Pro golfers facing threats off fairways
Security is increasingly forming around players due to criminal menace
His day of practice done at Firestone Country Club, Brooks Koepka headed to his courtesy car in the players’ parking lot, which was cut off from the public by temporary fencing covered with banners.
Before disappearing behind the fence, Koepka rebuffed an autograph seeker who had a pin flag to sign, explaining that he was not feeling well. He drove about five kilometres to the hotel where many golfers were staying.
Koepka, the U.S. Open champion, did not give a second thought to the fleeting encounter until his girlfriend used the car later that day. Upon returning, she said a man had approached to ask if she would persuade Koepka to sign his pin flag. The man matched the description of the fan Koepka had encountered earlier.
The incident, which occurred this past week, before the Bridgestone Invitational here, unnerved Koepka. He wondered: How did the man know it was Koepka’s car, and what if the man had been carrying a knife or gun?
The threats facing the world’s best golfers were driven home at the British Open last month, when the rental home of the defending champion, Henrik Stenson, was burglarized while he was playing his first round. Someone broke a window in the backyard garden and made off with money, jewelry and much of his wardrobe. Stenson said this past week that the thief or thieves had not been caught, and that he was convinced he had been targeted.
In retrospect, he can see that he unwittingly left a trail of clues to where he was staying. He let Sky Sports film him walking into the rental house holding the Claret Jug.
He took a photograph with fans in front of the house, and he parked his courtesy car, with Open Championship markings on the side doors, in the driveway.
“I guess it was a bit of an eye-opener in terms of when we’re at some of these big events, we do make easy marks for criminals who are quite clever at what they do,” Stenson said.
It used to be that the worst crime that players feared was the theft of bags from the trunks of their cars. The arrival of the internet and the escalation of prize money have upped the ante. The players’ competitive schedules are widely circulated, and at any PGA Tour stop, it’s as easy to learn exactly what time the golfers are playing as it is know when the buses or trains are running.
After a round at the Arnold Palmer Invitational in Orlando, Florida, in March, Jason Day said he received a call from his wife, Ellie, who had stayed at home in Ohio with the couple’s two young children. She told him that she had heard a prowler.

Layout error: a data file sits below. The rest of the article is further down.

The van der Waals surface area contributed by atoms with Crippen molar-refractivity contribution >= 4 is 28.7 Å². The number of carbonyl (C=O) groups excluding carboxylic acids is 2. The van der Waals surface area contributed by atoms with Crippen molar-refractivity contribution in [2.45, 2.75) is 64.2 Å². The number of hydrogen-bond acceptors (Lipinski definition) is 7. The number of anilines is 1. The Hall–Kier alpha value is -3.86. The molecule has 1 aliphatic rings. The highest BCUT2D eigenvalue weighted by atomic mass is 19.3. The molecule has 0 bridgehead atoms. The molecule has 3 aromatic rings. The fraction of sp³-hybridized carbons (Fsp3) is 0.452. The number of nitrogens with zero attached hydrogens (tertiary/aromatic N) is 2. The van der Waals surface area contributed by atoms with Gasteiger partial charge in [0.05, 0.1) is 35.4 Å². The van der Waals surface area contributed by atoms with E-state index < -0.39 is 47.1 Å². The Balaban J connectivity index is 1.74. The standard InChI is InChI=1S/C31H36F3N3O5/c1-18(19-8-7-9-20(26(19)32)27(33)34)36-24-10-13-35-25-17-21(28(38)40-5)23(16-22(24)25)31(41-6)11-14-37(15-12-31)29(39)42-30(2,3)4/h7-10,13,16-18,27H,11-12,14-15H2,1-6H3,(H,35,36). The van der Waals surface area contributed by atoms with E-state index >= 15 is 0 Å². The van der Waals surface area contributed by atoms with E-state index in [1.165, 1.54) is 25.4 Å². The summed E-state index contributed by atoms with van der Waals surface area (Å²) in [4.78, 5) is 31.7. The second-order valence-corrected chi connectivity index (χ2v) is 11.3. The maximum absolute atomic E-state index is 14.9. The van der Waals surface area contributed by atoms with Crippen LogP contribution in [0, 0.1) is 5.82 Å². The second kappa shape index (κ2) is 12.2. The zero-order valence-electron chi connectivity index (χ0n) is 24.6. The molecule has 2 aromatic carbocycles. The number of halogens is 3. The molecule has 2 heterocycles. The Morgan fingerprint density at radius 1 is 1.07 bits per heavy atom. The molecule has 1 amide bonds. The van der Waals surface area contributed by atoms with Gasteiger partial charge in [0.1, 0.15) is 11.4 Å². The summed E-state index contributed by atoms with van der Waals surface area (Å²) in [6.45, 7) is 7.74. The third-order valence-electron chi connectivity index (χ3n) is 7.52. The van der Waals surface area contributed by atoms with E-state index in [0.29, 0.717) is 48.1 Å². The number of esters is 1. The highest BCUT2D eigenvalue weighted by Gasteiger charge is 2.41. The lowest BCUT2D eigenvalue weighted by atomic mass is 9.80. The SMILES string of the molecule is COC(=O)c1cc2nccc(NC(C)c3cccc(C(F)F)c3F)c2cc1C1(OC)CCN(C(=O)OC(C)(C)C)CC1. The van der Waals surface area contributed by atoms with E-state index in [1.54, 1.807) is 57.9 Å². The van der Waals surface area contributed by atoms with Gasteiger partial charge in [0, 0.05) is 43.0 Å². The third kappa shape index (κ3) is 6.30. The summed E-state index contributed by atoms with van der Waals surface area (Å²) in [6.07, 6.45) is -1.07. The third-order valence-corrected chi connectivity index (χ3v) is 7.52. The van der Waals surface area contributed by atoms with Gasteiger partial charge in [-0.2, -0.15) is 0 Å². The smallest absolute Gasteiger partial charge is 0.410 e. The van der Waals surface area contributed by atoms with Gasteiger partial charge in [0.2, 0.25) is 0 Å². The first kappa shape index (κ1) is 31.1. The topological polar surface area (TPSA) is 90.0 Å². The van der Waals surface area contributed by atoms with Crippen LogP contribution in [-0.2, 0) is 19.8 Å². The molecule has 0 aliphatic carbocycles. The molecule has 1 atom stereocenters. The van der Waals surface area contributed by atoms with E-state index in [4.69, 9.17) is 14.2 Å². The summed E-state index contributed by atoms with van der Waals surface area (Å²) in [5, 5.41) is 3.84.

Day advised her to leave at once with the children, and he phoned a friend who is a police officer. The friend drove to the Days’ residence and, according to Day, found a man in dark clothes hiding in a tree on the property.
“Now if I’m gone, I have cops stay at the house,” said Day, who also plans to add a German shepherd to the family as a guard dog.
The PGA Tour employs a director of corporate security, Steve Olson, and has a group of consultants, many of them private investigators or retired FBI agents, who work closely with tournament officials to ensure the players’ safety.
The security team may keep a low profile, but its fingerprints are apparent in the new placement of the players’ parking lot here, near the first tee and protected by a makeshift barrier.
Bubba Watson, a two-time Masters champion, said someone had once followed him from the Muirfield Village course outside Columbus to his rental house after a charity event. Through a series of evasive turns, Watson managed to lose the person tailing him.
“I never go the same route to my hotel or my house,” Watson said. “I always change it up.”
Rory McIlroy, who last played here in 2014, is staying at a different hotel this time. “The last couple of times I played here, autograph hunters checked into the same hotel,” he said.
Adam Scott, the 2013 Masters champion and former world No. 1, breathed easier when he saw a police officer patrolling the lobby of the hotel where he is staying, he said. He is perhaps warier than most. Several years ago, he said, he enlisted the help of PGA Tour security when a stalker was pursuing him. Scott said the police presence “is quite comforting.”
Brooks Koepka watches his putt on the 13th hole during the Bridgestone Invitational golf tournament at Firestone Country Club on Thursday.